The Federal Aviation Administration will form a special panel to review the shared airspace between Pearson Field and Portland International Airport, lengthening the uncertainty surrounding access at Vancouver’s historic airfield.
The development comes two months after the FAA floated a proposed rule change that would restrict flights in and out of Pearson. The city of Vancouver and others pushed back, forcing federal officials to delay a planned Oct. 1 implementation. Now with a Safety Risk Management Panel set to convene in December, it appears the dispute won’t be resolved any time soon.
Starting the week of Dec. 10, the process could take anywhere from 45 to 90 days, FAA spokesman Ian Gregor said.
The proposed FAA rule change would have created a “Pearson box” — one mile wide by six miles long — in which Pearson pilots would have to yield to larger airliners approaching PDX from the west.
FAA officials have said the change was designed with safety in mind, aiming to keep multiple aircraft out of the same crowded airspace at the same time. Pearson advocates argue the change would create unnecessary hazards and delays if pilots are forced into a holding pattern over the Vancouver urban area without guidance. The change could also squeeze flight instruction programs at the city-operated airport.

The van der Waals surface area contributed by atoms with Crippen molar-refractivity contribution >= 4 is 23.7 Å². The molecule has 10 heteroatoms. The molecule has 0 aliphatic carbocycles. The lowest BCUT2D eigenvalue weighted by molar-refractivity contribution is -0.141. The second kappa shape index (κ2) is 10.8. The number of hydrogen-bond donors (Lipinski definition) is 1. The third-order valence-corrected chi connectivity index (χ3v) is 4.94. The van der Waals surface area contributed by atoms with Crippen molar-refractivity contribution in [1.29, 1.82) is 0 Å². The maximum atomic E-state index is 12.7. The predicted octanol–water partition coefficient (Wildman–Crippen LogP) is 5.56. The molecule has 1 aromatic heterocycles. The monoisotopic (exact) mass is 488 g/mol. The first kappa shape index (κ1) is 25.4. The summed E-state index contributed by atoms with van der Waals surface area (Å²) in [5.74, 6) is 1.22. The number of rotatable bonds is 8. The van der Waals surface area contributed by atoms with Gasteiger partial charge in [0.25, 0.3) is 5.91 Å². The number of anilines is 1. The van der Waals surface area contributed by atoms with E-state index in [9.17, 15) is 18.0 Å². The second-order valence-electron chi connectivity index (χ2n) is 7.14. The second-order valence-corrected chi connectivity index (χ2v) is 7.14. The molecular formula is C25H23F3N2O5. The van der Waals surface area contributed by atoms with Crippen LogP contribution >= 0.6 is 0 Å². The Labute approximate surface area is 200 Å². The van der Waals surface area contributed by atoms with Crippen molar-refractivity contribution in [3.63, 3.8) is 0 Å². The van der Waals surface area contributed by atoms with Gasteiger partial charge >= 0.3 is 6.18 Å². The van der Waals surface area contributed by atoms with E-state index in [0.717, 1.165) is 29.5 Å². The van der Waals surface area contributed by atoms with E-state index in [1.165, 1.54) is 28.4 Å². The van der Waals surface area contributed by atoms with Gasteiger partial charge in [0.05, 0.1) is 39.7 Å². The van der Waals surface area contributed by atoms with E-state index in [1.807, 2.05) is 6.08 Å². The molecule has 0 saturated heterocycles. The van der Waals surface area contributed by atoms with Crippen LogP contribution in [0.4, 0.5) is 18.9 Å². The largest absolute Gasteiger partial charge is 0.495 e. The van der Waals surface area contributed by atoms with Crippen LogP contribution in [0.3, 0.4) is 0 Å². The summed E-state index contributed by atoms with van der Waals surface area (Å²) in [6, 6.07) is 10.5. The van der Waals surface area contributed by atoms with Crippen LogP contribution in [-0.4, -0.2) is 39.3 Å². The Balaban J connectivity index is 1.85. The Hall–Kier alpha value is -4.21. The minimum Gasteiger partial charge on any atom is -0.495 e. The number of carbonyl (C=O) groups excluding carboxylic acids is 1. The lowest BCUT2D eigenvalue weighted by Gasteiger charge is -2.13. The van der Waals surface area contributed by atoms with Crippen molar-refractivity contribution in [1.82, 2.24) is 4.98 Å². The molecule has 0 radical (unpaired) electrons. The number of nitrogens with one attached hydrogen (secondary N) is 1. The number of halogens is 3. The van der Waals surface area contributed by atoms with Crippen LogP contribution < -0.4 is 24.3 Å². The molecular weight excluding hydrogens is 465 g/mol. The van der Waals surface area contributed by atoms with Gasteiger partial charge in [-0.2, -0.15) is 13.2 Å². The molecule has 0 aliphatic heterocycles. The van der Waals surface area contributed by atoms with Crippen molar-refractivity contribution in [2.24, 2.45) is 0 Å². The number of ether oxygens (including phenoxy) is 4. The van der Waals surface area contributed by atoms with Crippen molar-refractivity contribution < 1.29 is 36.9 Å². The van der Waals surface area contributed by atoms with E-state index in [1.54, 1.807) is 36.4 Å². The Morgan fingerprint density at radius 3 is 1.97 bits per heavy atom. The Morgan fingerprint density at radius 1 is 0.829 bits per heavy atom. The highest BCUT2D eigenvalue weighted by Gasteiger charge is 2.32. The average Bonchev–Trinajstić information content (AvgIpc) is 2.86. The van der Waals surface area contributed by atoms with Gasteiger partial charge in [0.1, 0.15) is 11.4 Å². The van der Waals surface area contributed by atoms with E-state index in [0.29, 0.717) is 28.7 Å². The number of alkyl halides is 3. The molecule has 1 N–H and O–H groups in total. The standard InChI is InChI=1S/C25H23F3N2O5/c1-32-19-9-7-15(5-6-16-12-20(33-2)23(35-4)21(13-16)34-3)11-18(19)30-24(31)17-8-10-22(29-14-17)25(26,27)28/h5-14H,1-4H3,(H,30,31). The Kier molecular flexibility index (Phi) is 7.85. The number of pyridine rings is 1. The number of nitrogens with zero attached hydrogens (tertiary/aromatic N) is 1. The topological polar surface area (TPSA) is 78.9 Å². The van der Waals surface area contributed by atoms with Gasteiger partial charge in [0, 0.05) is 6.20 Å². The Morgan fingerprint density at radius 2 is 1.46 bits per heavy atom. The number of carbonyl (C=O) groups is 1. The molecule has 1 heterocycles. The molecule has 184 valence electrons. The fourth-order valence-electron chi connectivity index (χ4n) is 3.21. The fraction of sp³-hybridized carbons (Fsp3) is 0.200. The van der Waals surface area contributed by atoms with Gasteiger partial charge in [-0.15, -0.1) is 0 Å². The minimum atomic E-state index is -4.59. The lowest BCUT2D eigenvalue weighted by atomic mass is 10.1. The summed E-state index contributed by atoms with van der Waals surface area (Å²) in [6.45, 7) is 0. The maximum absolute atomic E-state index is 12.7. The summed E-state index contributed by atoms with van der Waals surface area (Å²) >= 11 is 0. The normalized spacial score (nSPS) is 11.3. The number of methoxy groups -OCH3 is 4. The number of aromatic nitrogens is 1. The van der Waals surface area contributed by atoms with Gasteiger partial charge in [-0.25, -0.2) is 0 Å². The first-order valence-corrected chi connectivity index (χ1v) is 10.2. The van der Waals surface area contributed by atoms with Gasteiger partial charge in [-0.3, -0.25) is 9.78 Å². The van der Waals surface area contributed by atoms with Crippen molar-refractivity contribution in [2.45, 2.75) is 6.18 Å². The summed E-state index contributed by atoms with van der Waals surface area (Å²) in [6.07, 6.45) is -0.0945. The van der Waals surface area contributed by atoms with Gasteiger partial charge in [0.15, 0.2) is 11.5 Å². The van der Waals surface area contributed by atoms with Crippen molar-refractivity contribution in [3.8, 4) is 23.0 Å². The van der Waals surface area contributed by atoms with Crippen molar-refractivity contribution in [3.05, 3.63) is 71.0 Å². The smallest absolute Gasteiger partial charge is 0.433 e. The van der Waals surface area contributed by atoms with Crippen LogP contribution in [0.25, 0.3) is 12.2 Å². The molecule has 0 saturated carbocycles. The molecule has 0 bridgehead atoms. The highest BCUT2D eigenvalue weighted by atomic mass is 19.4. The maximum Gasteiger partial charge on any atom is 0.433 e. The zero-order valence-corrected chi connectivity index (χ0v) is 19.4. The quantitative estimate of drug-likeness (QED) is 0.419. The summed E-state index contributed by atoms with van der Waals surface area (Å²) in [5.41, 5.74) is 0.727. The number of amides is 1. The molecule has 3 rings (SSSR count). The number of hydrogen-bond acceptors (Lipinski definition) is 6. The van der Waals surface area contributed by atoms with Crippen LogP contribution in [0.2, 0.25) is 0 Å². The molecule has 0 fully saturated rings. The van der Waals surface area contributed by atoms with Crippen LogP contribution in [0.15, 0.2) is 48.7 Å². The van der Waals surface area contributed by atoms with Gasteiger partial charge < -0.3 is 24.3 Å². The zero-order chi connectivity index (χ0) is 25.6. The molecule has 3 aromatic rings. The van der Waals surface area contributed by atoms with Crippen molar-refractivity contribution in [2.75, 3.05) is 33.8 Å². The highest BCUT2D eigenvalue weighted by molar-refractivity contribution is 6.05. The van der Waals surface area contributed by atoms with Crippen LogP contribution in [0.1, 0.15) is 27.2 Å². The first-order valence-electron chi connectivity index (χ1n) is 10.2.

Pearson airport Manager Willy Williamson and others have called for the airfield to receive its own permanent air traffic control tower. But that’s not likely to happen, according to the FAA — unless the city pays for it.
In a letter sent earlier this month, Walt Cochran, FAA vice president of terminal services, said Pearson simply doesn’t have enough operations to justify a permanent FAA tower. But the FAA would support a non-federal tower built, staffed and maintained by the city of Vancouver, according to Cochran.
Again, not likely, Williamson said.
“We flat don’t have the money for it,” he said. “And therein lies the problem.”
Pearson Field did have a temporary tower until earlier this year. The FAA installed it in 2011 while a PDX runway was under reconstruction, then removed it once the project was done.
The upcoming panel will include FAA officials, plus stakeholders from both Vancouver and Portland, Gregor said. The process aims to explore all possible solutions to potential conflicts between Pearson and PDX — something previous panels didn’t do, he said. But the initial “box” idea and resulting controversy riled some local pilots who say the two airports have coexisted on opposite sides of the Columbia River for decades without issue.
Williamson said a comprehensive review panel is probably the right path given the earlier dispute. Ultimately, Pearson’s goal won’t change, he said.
“That is to have safe airspace,” Williamson said. “That is pretty easy to say, and everybody wants that.”
Eric Florip: 360-735-4541; http://twitter.com/col_enviro; firstname.lastname@example.org.